Monday, October 4, 2021

Magical Saturday

This past Saturday was a beautiful day for an "off the beaten track" drive across the Delaware River into New Jersey. The weather couldn't have been better even if it had been custom ordered!!

"Off the beaten track" roads offer more than just beautiful scenery; they offer a quick getaway from the hustle and bustle of traffic, housing developments and the noise that seems to get worse every year.

This particular road, one of my favorites, is hard packed. Just me, my camera and "off the beaten track" taking time to amble down the road on a beautiful Fall afternoon. 





Happy Fall to all!!!

Namaste,
Chris





Sunday, September 5, 2021

Kindness


Kindness is the only
non-delusional response
to the human condition.
                     George Saunders


Namaste,
Chris

Wednesday, September 1, 2021

Monday, February 15, 2021

Winter

 


For more than a few years, we've had hardly any snow and certainly not a good snowstorm. That changed earlier this month when two storms arrived back to back. Finally, some real winter weather! 

In case you haven't guessed, I am a die-hard winter person. Neither cold nor wind deters me when winter weather arrives. 

However, it's been my experience there are more summer people than winter people. Die-hard summer people hate the cold, wind, ice and shoveling snow when a storm hits and leaves us with several inches of the lovely white stuff. 

The following came to me in a recent email from First Sip. It's a perfect explanation as to why I love winter. It also speaks to us during this time of the COVID-19 pandemic. It's from Katherine May and her timely memoir: Wintering: The Power of Rest and Retreat in Difficult Times.

Winter is a time of withdrawing from the world, maximizing scant resources, carrying out acts of brutal efficiency and vanishing from sight; but that's where the transformation occurs. Winter is not the death of the life cycle, but it's crucible.

Once we stop wishing it were summer, winter can be a glorious season in which the world takes on a sparse beauty and even the pavements sparkle. It's a time for reflection and recuperation, for slow replenishment, for putting your house in order.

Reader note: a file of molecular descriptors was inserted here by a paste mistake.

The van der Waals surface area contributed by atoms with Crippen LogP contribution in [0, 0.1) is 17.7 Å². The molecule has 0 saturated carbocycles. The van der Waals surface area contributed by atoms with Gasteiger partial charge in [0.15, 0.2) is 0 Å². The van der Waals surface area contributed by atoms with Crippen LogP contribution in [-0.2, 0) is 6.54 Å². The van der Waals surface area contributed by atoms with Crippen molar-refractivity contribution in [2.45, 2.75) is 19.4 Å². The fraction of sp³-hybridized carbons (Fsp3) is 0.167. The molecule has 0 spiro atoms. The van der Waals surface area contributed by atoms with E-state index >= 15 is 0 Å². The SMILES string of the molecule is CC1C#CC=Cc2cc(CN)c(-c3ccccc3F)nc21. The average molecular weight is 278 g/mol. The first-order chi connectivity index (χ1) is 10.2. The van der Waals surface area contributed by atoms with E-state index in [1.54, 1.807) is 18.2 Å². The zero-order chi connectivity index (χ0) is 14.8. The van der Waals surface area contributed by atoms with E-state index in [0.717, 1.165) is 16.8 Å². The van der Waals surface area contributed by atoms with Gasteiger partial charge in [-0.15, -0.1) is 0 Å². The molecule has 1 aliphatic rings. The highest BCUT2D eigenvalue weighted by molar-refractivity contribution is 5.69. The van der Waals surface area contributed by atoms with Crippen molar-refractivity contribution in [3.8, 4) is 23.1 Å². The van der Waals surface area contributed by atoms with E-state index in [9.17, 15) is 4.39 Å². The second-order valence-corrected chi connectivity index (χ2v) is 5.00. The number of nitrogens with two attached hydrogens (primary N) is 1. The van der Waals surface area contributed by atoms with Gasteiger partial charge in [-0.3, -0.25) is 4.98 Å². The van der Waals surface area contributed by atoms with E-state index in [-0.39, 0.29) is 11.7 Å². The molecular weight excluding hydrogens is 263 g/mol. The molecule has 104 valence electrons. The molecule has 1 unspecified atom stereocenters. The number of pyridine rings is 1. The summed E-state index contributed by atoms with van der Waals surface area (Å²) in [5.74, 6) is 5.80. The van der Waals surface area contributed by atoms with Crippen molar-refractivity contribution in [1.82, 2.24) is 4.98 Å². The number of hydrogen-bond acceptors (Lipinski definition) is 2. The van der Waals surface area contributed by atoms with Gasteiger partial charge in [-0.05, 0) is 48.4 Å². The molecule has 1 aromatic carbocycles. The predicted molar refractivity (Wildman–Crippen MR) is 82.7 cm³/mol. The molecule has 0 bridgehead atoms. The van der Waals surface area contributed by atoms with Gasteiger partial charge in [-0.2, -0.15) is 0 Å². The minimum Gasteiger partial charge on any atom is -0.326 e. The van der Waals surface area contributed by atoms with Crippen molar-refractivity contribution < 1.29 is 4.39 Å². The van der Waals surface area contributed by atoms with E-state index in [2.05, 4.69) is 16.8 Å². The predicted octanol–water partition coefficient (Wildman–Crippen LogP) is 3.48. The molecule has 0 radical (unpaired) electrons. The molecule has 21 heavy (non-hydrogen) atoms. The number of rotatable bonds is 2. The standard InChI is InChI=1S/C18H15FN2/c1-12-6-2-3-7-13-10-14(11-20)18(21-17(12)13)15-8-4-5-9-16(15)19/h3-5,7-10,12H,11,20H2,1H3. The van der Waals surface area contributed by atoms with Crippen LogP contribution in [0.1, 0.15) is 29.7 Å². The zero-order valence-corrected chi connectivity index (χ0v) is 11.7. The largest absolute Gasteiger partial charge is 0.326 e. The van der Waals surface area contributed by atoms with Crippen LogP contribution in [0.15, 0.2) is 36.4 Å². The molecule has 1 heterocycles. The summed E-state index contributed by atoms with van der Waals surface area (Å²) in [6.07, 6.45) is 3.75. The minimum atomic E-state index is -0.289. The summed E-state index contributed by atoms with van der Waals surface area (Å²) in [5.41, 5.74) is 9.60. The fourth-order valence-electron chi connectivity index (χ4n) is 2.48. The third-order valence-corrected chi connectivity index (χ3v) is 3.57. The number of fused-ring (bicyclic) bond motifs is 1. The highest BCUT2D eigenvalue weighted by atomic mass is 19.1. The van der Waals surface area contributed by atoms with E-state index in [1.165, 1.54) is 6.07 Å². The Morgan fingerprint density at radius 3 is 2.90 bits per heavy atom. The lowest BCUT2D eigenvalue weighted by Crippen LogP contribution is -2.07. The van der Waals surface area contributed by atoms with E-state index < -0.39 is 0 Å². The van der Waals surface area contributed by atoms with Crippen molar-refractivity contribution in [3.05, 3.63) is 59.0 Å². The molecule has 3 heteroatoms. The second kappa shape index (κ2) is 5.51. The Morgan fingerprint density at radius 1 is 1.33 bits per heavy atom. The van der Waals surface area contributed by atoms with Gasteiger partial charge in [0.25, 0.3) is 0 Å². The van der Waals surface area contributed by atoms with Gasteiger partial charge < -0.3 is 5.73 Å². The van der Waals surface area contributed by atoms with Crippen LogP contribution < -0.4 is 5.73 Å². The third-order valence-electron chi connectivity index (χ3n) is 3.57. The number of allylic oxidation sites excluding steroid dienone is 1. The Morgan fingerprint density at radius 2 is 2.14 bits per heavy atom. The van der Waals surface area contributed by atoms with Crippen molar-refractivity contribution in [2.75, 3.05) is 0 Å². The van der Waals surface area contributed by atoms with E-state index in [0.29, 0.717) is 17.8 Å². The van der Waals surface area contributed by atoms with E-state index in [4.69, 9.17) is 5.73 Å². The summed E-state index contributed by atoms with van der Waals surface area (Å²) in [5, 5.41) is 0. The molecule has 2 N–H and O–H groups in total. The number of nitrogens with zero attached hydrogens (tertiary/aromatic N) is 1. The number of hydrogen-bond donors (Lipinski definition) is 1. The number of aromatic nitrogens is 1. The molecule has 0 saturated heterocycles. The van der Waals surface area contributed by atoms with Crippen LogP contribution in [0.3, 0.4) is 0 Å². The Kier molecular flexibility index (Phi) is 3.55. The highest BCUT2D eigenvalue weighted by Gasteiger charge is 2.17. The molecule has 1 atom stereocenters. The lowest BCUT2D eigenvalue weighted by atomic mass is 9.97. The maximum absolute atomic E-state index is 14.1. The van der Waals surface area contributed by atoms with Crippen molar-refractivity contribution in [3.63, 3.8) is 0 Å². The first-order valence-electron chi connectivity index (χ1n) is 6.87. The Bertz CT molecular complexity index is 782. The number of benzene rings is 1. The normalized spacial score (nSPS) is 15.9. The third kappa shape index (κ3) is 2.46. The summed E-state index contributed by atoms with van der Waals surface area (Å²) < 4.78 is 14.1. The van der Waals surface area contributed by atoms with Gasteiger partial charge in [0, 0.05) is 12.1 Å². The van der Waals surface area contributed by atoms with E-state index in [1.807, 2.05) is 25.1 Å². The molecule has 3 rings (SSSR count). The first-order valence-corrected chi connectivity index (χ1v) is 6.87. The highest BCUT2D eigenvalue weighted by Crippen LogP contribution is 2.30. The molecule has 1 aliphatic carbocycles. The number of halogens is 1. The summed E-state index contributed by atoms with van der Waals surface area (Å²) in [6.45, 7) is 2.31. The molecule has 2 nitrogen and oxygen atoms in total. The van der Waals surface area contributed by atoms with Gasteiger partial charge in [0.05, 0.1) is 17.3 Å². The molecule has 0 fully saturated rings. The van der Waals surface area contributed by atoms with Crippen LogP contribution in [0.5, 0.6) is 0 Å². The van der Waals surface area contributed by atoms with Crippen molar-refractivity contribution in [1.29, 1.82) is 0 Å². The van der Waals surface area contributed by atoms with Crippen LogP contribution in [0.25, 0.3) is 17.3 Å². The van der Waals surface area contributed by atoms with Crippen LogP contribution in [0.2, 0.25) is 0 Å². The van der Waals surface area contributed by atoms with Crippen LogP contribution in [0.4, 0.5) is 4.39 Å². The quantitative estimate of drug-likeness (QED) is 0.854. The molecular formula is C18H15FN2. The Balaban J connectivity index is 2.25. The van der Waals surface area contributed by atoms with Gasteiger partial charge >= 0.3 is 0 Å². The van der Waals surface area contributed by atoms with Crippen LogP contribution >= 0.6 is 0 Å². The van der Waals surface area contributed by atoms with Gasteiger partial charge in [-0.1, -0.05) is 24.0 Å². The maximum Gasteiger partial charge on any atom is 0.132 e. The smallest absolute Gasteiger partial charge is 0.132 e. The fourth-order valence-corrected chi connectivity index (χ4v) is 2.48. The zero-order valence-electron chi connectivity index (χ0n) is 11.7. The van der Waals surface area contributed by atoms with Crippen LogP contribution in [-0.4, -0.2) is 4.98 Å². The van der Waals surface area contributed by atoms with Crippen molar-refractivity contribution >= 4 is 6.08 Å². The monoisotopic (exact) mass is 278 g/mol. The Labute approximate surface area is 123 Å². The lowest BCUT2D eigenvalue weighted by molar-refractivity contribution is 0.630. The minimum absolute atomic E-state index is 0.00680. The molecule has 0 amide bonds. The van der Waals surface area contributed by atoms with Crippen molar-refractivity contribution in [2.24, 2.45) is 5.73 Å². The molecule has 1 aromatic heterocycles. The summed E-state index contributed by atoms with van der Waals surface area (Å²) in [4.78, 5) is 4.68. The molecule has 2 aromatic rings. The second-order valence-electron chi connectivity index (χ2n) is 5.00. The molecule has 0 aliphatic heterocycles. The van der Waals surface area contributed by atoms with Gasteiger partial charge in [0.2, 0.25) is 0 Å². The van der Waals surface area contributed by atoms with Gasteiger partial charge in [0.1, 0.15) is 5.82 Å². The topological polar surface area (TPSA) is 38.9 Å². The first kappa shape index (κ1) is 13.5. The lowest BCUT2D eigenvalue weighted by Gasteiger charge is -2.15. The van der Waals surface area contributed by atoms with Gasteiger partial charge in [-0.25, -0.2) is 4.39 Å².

Doing those deeply unfashionable things - slowing down, letting your spare time expand, getting enough sleep, resting - is a radical act now, but it's essential. This is a crossroads we all know, a moment when you need to shed a skin. If you do, you'll expose all those painful nerve endings and feel so raw that you'll need to take care of yourself for a while. If you don't then that skin will harden around you.

It's one of the most important choices you'll ever make.

~ Katherine May

Namaste,
Chris



Wednesday, September 9, 2020

Autumn is Almost Here!!

I can always tell when Summer is on its way out and Autumn, my favorite season, is on its way in and that's when the fields around where I live begin to fill with a wild flower commonly referred to as tickseed.

I live in a fairly rural area and the many fields I pass, many make way for these beautiful yellow flowers. They can also be found above ditches by the side of the road. Sadly, their duration is short-lived, probably no more than two weeks but in the meantime they are beautiful to see!

Namaste,
Chris 

Sunday, September 6, 2020

Durham Grist Mill & Furnace

Durham Grist Mill
It's another beautiful day on this Labor Day weekend, perfect for a ride in the country. Traveling back roads that meander through parts of Durham Township, we stopped at the Durham post office, which is located in the former Durham Grist Mill, which was built in 1820 on the foundations of the Durham Furnace.

"The first furnace was put in operation in 1727 in an area about one and a half miles up from the river precisely where the present gristmill now stands in the Durham Village center. The water power of the creek that flowed past the furnace was used to operate a number of forges and in working a huge bellows that produced the blast.

Former Entrance of Durham Furnace